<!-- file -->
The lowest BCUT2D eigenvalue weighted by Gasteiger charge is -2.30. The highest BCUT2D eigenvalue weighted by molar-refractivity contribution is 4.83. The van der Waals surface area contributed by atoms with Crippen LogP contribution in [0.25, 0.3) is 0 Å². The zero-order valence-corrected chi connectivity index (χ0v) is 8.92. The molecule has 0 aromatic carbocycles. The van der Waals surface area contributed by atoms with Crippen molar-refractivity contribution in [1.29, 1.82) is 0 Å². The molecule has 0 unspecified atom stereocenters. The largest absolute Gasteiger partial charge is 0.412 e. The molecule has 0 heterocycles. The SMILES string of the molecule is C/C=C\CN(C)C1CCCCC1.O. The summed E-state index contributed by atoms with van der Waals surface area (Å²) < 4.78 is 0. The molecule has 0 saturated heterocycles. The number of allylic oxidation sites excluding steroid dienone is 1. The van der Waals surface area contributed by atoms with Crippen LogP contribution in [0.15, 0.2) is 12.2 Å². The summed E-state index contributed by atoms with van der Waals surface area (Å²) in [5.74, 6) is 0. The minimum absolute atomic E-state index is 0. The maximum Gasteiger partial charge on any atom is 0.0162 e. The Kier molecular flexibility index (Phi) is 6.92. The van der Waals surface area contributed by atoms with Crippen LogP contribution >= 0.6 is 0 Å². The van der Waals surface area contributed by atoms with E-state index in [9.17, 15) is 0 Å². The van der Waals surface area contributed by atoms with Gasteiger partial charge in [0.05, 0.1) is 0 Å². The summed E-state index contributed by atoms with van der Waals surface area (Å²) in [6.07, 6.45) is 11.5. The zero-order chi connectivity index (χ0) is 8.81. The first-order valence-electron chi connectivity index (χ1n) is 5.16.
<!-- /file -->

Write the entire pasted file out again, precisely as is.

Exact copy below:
The lowest BCUT2D eigenvalue weighted by Gasteiger charge is -2.30. The highest BCUT2D eigenvalue weighted by molar-refractivity contribution is 4.83. The van der Waals surface area contributed by atoms with Crippen LogP contribution in [0.25, 0.3) is 0 Å². The zero-order valence-corrected chi connectivity index (χ0v) is 8.92. The molecule has 0 aromatic carbocycles. The van der Waals surface area contributed by atoms with Crippen molar-refractivity contribution in [1.29, 1.82) is 0 Å². The molecule has 0 unspecified atom stereocenters. The largest absolute Gasteiger partial charge is 0.412 e. The molecule has 0 heterocycles. The SMILES string of the molecule is C/C=C\CN(C)C1CCCCC1.O. The summed E-state index contributed by atoms with van der Waals surface area (Å²) < 4.78 is 0. The molecule has 0 saturated heterocycles. The number of allylic oxidation sites excluding steroid dienone is 1. The van der Waals surface area contributed by atoms with Crippen LogP contribution in [0.15, 0.2) is 12.2 Å². The summed E-state index contributed by atoms with van der Waals surface area (Å²) in [5.74, 6) is 0. The minimum absolute atomic E-state index is 0. The maximum Gasteiger partial charge on any atom is 0.0162 e. The Kier molecular flexibility index (Phi) is 6.92. The van der Waals surface area contributed by atoms with Crippen LogP contribution >= 0.6 is 0 Å². The van der Waals surface area contributed by atoms with E-state index in [9.17, 15) is 0 Å². The van der Waals surface area contributed by atoms with Gasteiger partial charge in [0.05, 0.1) is 0 Å². The summed E-state index contributed by atoms with van der Waals surface area (Å²) in [6.07, 6.45) is 11.5. The zero-order chi connectivity index (χ0) is 8.81. The first-order valence-electron chi connectivity index (χ1n) is 5.16.